It's fair to say that most consumers would prefer a green vehicle, one that has a lower impact on the environment and goes easy on costly fuel (in all senses of the term). The problem is that most people can't – or won't – pay the price premium or put up with the compromises today's green cars demand. We're not all "cashed-up greenies."
New Car Prices
In a day and age where it's easy to spec out a $28,000 Ford Focus or a $70,000+ Ram pickup, there's no doubting that new vehicle prices have gotten quite high. According to Ward's Auto, more and more analysts fear that the trend toward higher transaction prices may negatively affect an auto industry that is still on the rebound.
If you've looked into purchasing a new car recently, we likely don't need to tell you prices are plenty lofty. According to TrueCar.com's data, the average selling price of a new car sold here in the U.S. last month was $30,748, marking an all-time record (last year's figure was just $28,771). While buyers are currently looking toward smaller, less expensive and more fuel-efficient models, overall vehicle sales have jumped ahead of the rest of the slowly recovering economy. In addition, manufact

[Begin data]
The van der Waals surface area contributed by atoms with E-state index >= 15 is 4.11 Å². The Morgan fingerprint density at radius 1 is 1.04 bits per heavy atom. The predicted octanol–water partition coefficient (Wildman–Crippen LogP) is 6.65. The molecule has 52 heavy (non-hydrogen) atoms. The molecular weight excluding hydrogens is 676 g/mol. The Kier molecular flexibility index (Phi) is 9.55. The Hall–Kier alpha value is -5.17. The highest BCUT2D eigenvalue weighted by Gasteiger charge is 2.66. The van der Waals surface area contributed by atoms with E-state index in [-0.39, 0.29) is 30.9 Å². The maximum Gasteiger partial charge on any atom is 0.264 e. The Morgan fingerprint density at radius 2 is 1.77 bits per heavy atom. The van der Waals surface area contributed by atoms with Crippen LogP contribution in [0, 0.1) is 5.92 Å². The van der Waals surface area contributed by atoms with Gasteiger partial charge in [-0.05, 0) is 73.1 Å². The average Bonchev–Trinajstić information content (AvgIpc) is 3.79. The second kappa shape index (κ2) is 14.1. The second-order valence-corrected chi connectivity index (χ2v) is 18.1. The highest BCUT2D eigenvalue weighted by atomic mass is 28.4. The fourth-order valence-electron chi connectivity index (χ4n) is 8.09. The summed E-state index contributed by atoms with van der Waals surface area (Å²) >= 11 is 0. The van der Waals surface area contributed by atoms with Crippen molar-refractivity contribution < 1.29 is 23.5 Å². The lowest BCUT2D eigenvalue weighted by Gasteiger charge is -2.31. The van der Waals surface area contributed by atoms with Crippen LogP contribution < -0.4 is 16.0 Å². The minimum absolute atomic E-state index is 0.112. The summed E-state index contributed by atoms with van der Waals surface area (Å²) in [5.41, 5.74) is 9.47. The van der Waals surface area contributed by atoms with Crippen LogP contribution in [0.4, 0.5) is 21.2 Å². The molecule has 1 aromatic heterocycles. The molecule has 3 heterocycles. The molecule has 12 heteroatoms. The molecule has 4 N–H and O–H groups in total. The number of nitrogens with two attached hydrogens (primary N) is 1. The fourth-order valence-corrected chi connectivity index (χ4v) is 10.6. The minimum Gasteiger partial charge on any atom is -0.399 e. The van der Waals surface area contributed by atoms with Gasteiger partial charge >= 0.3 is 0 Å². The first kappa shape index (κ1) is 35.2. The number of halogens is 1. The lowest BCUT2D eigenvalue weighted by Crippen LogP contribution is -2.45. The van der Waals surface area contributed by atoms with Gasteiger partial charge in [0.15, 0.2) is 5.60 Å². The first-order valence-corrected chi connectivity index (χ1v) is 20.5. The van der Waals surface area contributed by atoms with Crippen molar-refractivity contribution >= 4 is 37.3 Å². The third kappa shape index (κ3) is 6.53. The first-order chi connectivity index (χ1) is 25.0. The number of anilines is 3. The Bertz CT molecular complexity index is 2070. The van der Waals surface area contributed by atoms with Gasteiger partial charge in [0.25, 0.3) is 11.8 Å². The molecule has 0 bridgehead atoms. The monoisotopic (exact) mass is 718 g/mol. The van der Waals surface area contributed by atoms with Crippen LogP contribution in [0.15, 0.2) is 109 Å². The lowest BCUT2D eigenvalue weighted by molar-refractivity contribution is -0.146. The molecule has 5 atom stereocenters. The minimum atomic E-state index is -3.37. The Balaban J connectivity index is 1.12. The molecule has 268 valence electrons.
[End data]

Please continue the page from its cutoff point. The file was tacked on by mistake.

Put this down as a public service announcement for rich people: A strong loonie is what our neighbors to the north have all been waiting for. Thanks to the loonie's climb up the currency value charts, Porsche has dropped prices of its line by two percent. A Boxster is suddenly $4,000 loonies cheaper than a few months ago, at $55,600 ($55,467 U.S.) vs. $59,600 ($59,457 U.S.), and the number-one-selling Cayenne is now $54,200 ($54,070 U.S.). There's probably no better time to convince your wife to
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